Depicting a world full of ghosts -- an everyday reality of various possible shifting realities --Wright creates in this novel one of his characteristically subtle yet chilling refutations of logic, evoking fear not only from a land populated continuously by the dead who don't realize it, and the living who may just as well be, but also by throwing into uncertainty the very nature of existence ... and our ability to perceive it. Abner Cray is one of those shadow-land folks cursed with the ability to see, feel, and interact with the dead, and is in turn tormented by both the spirits of the dead and by the constantly shifting nature of reality -- itself largely a meaningless world when subverted by Wright. It is this sense of no common ground, no safety zone of logic or faith, science or meaning, no objective reasoning. This lends Wright's horror fiction the resonance of absurdism, saying much by seemingly saying little. The horrible relationships and psychic gifts that Cray discovers in A Manhattan Ghost Story are nowhere as frightening, revolutionary, or tragic, as what he shows us about the nature of love.

Not constricted by any one narrative tradition or formula, his characters take him into realms of the visionary terror story wherein there is no pre-established order of logic, science, or rationale; no safety in conventional philosophy or religion. In this novella Wright keeps his essential mysteries unknowable because the process of 'experiencing' them is more important, in the end, than deciphering them. Something, we are assured, waits just outside our five senses and intellectual capabilities, something outside nature or logic, like a shadow skipping by the eye on a dark night in your living room, with all the dark miracles of Hades waiting only inches from your grasp: this is the feeling that the novel instils, these the songs of the damned and damnable, reaffirming the importance of structure and originality in a genre softened by slapdash sensationalism.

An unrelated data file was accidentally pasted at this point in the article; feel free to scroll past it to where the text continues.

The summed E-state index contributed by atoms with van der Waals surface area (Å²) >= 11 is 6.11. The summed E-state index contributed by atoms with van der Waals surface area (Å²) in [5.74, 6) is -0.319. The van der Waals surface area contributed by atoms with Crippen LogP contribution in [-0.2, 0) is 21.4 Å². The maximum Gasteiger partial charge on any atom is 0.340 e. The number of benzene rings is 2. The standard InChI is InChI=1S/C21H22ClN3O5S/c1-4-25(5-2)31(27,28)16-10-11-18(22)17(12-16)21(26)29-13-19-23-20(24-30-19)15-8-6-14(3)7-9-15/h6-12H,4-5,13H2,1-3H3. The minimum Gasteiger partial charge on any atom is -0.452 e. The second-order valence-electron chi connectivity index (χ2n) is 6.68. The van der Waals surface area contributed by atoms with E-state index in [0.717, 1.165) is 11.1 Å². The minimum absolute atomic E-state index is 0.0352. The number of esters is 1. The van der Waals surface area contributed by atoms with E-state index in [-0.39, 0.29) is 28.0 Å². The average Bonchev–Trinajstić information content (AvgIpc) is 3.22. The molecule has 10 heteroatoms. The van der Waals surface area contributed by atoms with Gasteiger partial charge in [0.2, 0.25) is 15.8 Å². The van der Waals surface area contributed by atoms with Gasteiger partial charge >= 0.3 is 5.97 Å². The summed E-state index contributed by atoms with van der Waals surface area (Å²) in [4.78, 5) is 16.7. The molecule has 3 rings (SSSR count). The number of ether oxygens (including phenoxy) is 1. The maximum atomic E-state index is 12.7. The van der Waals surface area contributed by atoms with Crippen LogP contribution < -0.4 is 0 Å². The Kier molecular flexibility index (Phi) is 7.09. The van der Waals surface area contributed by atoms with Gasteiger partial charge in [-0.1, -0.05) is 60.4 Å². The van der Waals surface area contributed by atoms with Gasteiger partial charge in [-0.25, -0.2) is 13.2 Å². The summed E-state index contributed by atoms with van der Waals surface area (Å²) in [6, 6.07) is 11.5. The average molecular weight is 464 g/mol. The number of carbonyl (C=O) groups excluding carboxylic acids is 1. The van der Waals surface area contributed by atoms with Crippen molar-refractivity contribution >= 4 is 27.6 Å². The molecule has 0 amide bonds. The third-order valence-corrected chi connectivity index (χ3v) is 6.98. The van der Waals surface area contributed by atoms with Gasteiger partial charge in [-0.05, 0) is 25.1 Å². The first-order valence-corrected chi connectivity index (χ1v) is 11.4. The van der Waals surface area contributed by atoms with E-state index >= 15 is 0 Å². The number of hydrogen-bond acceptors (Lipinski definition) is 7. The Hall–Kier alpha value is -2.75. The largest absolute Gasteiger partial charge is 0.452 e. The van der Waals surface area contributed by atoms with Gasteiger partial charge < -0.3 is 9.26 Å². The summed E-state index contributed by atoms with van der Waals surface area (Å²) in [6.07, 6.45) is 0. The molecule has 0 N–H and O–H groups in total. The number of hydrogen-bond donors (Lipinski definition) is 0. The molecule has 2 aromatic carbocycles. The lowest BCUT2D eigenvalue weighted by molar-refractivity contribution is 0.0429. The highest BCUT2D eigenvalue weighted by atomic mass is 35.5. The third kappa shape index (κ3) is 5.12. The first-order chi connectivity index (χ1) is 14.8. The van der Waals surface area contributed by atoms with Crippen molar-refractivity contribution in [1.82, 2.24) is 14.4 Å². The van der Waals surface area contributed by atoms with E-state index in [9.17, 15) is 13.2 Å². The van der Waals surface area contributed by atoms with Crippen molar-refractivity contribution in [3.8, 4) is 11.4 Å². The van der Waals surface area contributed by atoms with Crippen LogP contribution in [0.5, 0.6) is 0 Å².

Wright's predilection is for scathingly intimate characterization and evocative atmosphere. His novels are often less about plot than mood, holding the power and effect -- the dream logic -- of a nightmare. This is certainly the case in A Manhattan Ghost Story, wherein a man who discovers he can communicate with the dead who populate our world although both they (and we) may not recognize them (or, often, ourselves). Wright is as concerned with the universal and quite terrifying quest for love as he is with 'supernatural' shades. In Cray's struggle to come to terms with his ability, himself, and a world whose borders are shattered, the dead seeping through like murky water, is the even greater quest to face -- and attempt understanding of -- love. A quest that is futile, pitiable, and manic. A quest doomed to failure.

Wright's haunting world of pain and loss, redemption and heartache, is as steeped in the banality of the everyday as it is electrically charged with the dead. His characters, and the world visited, is neither one nor the other, but both. Wright's Manhattan is full of dead folk who don't realize it, and members of the living who may as well be dead; many are already dead emotionally and spiritually if not physically. Love-- that central theme in Wright's work -- is shown with the same terrifying honesty as a cemetery plot, honestly; love is as much a funeral shroud and beast as it is ecstasy, obsessive and destructive, hungry and fulfilling. Capable of cutting into the soul no less harsh than a razor splitting skin. All this makes Wright's frightening, fatalistic fables undeniably, painfully human. His characters mirror the authenticity and emotional overflow of Edgar Wallace's prose-poems while going still further into secret stories of lives lived, lost, and regretted. Lives haunted. As often as classic revenants stalk street and dream, the primary specters of this novel masterpiece not only of genre but American literature are guilt and regret -- internal phantoms that cripple the presents of people unable to free themselves from the past. Broken futures and broken promises share the stage with broken hearts.